Reflection 1: Beginning the Journey to Becoming an Instructional Designer

Reflection 1: Beginning the Journey to Becoming an Instructional Designer

Paula H. Krone

LT7100: Design of Performance and Instructional Systems

Dr. Valora Richardson

February 16, 2020

 

When I enrolled in GSU’s “LT7100 Design/Perform/Instruct System” course, I did not understand what the name of the course said, let alone what it meant. Prior to enrolling in LT7100, I completed LT8000, Foundations of Instructional Design, where I learned about the history of instructional design and about models and frameworks for designing instruction. One of those frame works is ADDIE – analysis, design, development, implementation, and evaluation. In LT7100, we focus on this framework and, particularly, on the analysis and design phases of it. It is as if LT8100 was a helicopter ride over the terrain, and now in LT7100 we are riding the terrain in a bus, and stopping at various places along the way.

 

There are three main takeaways that I have thus far learned about instructional design from LT7100. First, before one begins designing instruction, one first needs to identify the problem and be sure that the instruction will solve it. Not all problems are solved by instruction. Some are due to employee motivation and can be solved by incentives. Others may be caused by environmental factors and could be solved by changes in the physical environment. Some problems may be caused by the lack of resources and the only way to solve them is to provide those resources. If the instructional designer decides that the lack of knowledge or skills on the part of the worker/student is the cause of the problem, then the instructional designer can begin designing an instructional solution. (Class discussion)

 

Second, an instructional designer must conduct a learner analysis in order to identify the learners. (S)he needs to know who the learners are, their prior knowledge, their abilities and disabilities, their motivational characteristics, and what the learners need to know. It is also important to know if the instruction will be mandatory or voluntary. (Cennamo and Kalk, p. 53)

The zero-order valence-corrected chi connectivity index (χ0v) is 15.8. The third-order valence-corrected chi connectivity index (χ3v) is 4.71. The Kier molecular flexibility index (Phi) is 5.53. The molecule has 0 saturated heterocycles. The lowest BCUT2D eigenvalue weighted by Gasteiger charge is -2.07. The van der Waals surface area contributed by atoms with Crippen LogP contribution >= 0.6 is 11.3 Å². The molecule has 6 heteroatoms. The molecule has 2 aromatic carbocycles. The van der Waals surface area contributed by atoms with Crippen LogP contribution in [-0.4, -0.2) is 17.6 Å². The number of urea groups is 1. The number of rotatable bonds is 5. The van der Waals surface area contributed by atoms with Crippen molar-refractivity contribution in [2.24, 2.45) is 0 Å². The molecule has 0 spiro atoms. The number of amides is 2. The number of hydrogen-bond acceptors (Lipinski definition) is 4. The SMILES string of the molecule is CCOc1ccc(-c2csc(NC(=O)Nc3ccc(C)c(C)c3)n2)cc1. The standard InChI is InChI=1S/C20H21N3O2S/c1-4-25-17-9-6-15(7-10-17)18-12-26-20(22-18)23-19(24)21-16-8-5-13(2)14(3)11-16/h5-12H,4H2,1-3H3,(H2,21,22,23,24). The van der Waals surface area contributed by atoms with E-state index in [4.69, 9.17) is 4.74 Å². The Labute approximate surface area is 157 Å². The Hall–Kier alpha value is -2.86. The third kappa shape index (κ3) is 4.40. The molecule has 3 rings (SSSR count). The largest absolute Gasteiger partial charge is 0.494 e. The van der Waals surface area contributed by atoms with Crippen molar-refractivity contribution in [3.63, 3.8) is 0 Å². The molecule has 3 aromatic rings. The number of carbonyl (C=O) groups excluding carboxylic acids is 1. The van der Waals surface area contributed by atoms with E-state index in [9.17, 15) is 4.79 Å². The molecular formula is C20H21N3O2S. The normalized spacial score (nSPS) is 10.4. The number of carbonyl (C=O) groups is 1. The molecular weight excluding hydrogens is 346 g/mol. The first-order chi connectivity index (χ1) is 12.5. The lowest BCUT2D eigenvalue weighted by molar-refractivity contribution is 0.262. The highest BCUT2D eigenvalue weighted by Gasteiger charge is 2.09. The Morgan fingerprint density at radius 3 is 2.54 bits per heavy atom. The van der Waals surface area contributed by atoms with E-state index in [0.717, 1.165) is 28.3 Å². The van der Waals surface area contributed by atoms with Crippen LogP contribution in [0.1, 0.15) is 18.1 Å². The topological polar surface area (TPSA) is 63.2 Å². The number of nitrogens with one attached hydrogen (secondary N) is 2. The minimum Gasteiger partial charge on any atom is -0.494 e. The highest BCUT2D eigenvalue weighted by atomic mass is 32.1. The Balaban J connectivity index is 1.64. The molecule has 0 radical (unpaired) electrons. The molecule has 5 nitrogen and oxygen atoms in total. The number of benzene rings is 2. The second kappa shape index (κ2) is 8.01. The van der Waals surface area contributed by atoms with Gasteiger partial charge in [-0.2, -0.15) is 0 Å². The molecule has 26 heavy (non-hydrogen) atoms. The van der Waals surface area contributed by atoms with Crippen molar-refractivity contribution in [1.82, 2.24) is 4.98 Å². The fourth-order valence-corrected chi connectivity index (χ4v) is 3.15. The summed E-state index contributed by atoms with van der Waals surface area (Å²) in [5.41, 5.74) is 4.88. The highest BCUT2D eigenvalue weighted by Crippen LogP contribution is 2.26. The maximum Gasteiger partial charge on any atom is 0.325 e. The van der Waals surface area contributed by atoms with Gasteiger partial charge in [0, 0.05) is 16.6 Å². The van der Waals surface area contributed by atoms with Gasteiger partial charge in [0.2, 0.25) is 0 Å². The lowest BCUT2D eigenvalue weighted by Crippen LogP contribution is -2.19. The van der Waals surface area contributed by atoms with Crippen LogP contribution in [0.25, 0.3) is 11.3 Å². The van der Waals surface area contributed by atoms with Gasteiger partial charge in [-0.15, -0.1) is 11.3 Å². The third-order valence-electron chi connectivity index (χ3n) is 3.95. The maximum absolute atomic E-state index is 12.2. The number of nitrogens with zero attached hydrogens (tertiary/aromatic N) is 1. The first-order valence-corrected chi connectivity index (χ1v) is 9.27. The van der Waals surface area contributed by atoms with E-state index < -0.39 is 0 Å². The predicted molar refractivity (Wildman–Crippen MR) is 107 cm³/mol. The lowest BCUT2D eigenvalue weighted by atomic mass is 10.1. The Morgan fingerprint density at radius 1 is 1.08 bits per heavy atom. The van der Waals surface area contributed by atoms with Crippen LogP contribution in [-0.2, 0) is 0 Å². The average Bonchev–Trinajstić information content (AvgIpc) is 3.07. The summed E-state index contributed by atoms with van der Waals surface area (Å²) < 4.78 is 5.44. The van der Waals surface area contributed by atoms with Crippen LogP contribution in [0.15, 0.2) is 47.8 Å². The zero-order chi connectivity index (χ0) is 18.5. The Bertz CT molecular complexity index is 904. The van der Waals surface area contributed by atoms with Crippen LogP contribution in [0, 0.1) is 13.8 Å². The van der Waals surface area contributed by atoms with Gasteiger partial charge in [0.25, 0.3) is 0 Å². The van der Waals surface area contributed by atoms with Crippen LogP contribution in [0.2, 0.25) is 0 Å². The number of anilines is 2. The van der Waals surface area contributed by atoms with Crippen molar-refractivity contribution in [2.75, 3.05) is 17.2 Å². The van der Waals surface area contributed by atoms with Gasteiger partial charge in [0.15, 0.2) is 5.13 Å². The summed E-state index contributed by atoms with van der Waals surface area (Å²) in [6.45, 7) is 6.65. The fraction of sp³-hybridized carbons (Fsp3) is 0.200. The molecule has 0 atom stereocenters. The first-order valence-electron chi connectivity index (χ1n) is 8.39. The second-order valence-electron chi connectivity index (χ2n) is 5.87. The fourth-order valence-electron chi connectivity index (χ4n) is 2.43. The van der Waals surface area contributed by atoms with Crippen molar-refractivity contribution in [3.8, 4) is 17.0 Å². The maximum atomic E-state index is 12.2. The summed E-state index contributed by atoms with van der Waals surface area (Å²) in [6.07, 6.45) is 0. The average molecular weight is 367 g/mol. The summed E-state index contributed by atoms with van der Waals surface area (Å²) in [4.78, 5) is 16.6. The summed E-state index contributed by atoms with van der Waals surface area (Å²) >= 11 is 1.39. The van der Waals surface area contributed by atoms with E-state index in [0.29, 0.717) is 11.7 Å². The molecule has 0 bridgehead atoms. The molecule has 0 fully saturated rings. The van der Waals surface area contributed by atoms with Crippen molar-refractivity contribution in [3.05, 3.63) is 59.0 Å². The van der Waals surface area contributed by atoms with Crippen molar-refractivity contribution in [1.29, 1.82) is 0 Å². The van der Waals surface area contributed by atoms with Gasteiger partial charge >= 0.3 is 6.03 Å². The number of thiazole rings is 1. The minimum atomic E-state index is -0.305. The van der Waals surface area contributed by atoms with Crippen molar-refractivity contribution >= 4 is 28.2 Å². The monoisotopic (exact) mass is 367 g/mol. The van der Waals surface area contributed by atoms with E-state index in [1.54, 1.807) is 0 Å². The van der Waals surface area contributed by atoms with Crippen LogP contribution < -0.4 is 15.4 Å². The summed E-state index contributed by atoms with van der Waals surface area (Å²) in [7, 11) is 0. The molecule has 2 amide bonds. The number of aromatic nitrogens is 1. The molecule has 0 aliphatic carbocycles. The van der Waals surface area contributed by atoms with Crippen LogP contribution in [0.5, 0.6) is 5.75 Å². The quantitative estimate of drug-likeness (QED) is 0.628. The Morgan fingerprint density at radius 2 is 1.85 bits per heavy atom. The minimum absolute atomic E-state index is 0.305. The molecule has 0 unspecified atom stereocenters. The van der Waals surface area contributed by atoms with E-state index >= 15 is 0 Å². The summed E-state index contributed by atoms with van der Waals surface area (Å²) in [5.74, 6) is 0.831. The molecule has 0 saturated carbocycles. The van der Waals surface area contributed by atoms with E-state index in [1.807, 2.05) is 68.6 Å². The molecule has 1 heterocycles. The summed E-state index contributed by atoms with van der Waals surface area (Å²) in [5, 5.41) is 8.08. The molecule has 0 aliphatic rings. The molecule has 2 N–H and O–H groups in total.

Lastly, designing is a collaborative process. As the instructional designer moves through the various phases of ADDIE, (s)he will gather new information from varying people and sources. It is important to revisit prior stages and rethink decisions. The main stakeholders must be kept informed and must provide confirmation of decisions and changes made. (Jackie Moore Case)  

 

Although skill enhancement of my current position as a mathematics instructor is not my goal of my IDT education, it has become a natural consequence. While I have little latitude to change the overall design of a course, I do see the value in knowing the background of my students prior to the beginning of the semester. I also have a better understanding of why mentoring and not just teaching is important for student success, i.e., because instruction alone will not always solve a problem.

 

I can now understand why our professor explained that LT7100 could just as well have been named “Introduction to Instructional Design.” It is in this course that I truly begin my journey to becoming an instructional designer.

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